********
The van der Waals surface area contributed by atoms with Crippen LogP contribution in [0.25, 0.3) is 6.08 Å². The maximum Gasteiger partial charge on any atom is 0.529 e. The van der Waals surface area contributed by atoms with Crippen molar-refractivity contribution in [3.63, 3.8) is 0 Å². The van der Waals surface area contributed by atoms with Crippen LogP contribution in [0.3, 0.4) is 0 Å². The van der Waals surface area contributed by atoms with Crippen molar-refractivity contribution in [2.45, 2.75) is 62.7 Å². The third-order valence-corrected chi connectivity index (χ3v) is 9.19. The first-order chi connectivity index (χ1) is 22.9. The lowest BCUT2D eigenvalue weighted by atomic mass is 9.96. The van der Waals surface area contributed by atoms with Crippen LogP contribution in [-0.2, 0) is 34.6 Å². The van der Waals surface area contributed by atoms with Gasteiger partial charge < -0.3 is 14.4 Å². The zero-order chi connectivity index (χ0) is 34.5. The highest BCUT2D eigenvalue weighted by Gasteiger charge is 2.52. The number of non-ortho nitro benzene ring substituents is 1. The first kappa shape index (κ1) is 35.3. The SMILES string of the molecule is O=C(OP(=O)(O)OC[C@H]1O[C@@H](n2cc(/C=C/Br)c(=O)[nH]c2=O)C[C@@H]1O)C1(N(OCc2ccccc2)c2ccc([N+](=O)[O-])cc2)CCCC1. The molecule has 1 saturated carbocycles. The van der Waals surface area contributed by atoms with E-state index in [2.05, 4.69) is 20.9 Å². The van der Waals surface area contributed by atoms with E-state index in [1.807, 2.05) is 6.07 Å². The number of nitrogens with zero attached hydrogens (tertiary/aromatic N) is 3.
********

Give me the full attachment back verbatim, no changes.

The van der Waals surface area contributed by atoms with Crippen LogP contribution in [0.25, 0.3) is 6.08 Å². The maximum Gasteiger partial charge on any atom is 0.529 e. The van der Waals surface area contributed by atoms with Crippen molar-refractivity contribution in [3.63, 3.8) is 0 Å². The van der Waals surface area contributed by atoms with Crippen LogP contribution in [0.3, 0.4) is 0 Å². The van der Waals surface area contributed by atoms with Crippen molar-refractivity contribution in [2.45, 2.75) is 62.7 Å². The third-order valence-corrected chi connectivity index (χ3v) is 9.19. The first-order chi connectivity index (χ1) is 22.9. The lowest BCUT2D eigenvalue weighted by atomic mass is 9.96. The van der Waals surface area contributed by atoms with Crippen LogP contribution in [-0.2, 0) is 34.6 Å². The van der Waals surface area contributed by atoms with Gasteiger partial charge < -0.3 is 14.4 Å². The zero-order chi connectivity index (χ0) is 34.5. The highest BCUT2D eigenvalue weighted by Gasteiger charge is 2.52. The number of non-ortho nitro benzene ring substituents is 1. The first kappa shape index (κ1) is 35.3. The SMILES string of the molecule is O=C(OP(=O)(O)OC[C@H]1O[C@@H](n2cc(/C=C/Br)c(=O)[nH]c2=O)C[C@@H]1O)C1(N(OCc2ccccc2)c2ccc([N+](=O)[O-])cc2)CCCC1. The molecule has 1 saturated carbocycles. The van der Waals surface area contributed by atoms with E-state index in [2.05, 4.69) is 20.9 Å². The van der Waals surface area contributed by atoms with E-state index in [1.807, 2.05) is 6.07 Å². The number of nitrogens with zero attached hydrogens (tertiary/aromatic N) is 3.